Apart from setting their eyes on the relatively untapped domestic potential, OEMs’ investments have also focused on leveraging India’s cost competitive manufacturing base and export vehicles out of India. In this context, the passenger vehicle OEMs have taken the lead so far. To give a perspective, till FY10, Maruti Suzuki and Hyundai accounted for over 95% passenger vehicle exports from India. However, over the past 5 years, their share has come down as OEMs like Ford, Nissan and Volkswagen (VW) have started exporting from India.

ICRA estimates, nearly Rs 180 billion of Greenfield projects are currently in execution, or likely to start in the passenger vehicle segment alone. In the commercial vehicle segment, while there is only one Greenfield project under development (Rs 30 billion), most other OEMs are focusing on new model development again, with the focus on exports.

Investment plans announced in past few months include General Motors plans to invest US $1 billion in India by 2020 and US-based car maker Chrysler plans to invest Rs 3,500 crore. Similarly, Germany-based luxury car maker BMW local unit has announced to procure components from 7 India-based auto parts makers. The world’s largest air bag suppliers Autoliv Inc, Takata Corp, TRW Automotive Inc and Toyoda Gosei Co are setting up plants and increasing capacity in India.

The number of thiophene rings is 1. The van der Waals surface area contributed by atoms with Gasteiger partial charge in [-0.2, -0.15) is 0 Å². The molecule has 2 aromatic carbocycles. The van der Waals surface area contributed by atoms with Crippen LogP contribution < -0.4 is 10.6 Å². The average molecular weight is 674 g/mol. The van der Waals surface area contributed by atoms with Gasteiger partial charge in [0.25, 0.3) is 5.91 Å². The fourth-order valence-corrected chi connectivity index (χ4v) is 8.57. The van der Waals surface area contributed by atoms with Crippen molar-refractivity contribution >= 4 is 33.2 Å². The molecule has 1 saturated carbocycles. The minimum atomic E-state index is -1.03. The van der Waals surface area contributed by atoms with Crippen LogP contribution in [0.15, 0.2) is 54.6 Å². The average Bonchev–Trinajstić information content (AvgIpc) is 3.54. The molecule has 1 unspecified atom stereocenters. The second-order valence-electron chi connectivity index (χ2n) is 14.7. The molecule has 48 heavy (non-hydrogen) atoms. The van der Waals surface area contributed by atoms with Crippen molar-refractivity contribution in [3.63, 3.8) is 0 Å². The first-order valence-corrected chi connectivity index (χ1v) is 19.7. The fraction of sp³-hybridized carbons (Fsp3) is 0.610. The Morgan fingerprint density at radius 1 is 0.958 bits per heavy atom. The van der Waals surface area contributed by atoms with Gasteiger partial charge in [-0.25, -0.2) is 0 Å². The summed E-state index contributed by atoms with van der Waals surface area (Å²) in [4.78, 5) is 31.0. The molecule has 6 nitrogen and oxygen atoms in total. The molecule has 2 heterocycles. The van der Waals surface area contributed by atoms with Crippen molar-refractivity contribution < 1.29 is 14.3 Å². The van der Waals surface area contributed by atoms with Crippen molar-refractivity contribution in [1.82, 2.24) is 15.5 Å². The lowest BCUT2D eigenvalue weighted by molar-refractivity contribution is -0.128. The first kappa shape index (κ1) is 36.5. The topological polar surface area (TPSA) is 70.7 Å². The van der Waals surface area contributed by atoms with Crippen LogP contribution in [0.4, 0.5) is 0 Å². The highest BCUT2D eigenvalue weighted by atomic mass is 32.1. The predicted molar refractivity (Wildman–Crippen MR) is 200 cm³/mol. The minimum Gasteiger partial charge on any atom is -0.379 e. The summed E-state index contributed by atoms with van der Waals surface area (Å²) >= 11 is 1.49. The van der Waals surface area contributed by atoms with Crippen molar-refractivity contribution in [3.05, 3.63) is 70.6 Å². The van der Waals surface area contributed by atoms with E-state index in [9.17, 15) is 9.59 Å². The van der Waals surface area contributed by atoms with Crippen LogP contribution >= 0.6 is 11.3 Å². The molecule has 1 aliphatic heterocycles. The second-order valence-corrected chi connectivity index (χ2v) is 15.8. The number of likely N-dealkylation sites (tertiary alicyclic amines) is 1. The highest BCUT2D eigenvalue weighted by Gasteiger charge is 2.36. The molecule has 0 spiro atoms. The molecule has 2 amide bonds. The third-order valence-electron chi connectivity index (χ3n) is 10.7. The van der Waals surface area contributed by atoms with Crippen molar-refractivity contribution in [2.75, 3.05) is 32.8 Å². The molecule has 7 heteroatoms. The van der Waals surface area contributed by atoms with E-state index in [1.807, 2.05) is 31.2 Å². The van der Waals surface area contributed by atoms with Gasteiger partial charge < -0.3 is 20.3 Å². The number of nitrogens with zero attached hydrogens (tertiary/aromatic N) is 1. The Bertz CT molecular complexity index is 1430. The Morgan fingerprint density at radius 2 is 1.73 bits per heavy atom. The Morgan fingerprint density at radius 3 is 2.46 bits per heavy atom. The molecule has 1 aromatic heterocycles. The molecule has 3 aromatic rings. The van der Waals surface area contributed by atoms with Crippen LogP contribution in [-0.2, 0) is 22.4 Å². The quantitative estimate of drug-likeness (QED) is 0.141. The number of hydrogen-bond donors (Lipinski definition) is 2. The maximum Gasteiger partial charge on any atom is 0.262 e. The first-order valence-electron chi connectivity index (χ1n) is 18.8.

Auto component exports have grown steadily over the past 5 years (14%), but India continues to be a net importer of auto components. The growth would have been much better if there is a proper and efficient ecosystem to support low-cost manufacturing of electronic components. But the country is continuously dependent on OEMs (on their global suppliers) for certain high-value critical components like engine and transmission parts, airbags, etc due to inadequate critical mass of selected models and the feasibility of domestic investments for these products are out of reach.

The Make in India policy framework will have to encompass a comprehensive range of reforms to improve India’s attractiveness vis-à-vis other automobile hubs. Globally, most of the major automobile hubs (Japan, South Korea and Mexico) have gained prominence not just on the back of favourable growth prospects locally, but also driven by export-friendly policies. Factors such as signing of Free Trade Agreements (FTAs), flexible labour reforms, transparent taxation policies and efficient infrastructure have collectively helped countries to emerge as global manufacturing hubs. In addition, strategic location in proximity to important automobile markets has also helped some nations in gaining competitive advantage. For instance, while Mexico exports almost 80% of the cars produced in the country, nearly two-third of those are sold in the US.

A year has passed since the scheme is anounced and it looks like there are doubts as to how impactful the initiative has been. In order to get the perspective from each company, Auto Components India asked most of the companies about the scheme and here is a look at what seems to have worked and what may and may not in the future and helps us to look at Make in India beyond its current definition. ACI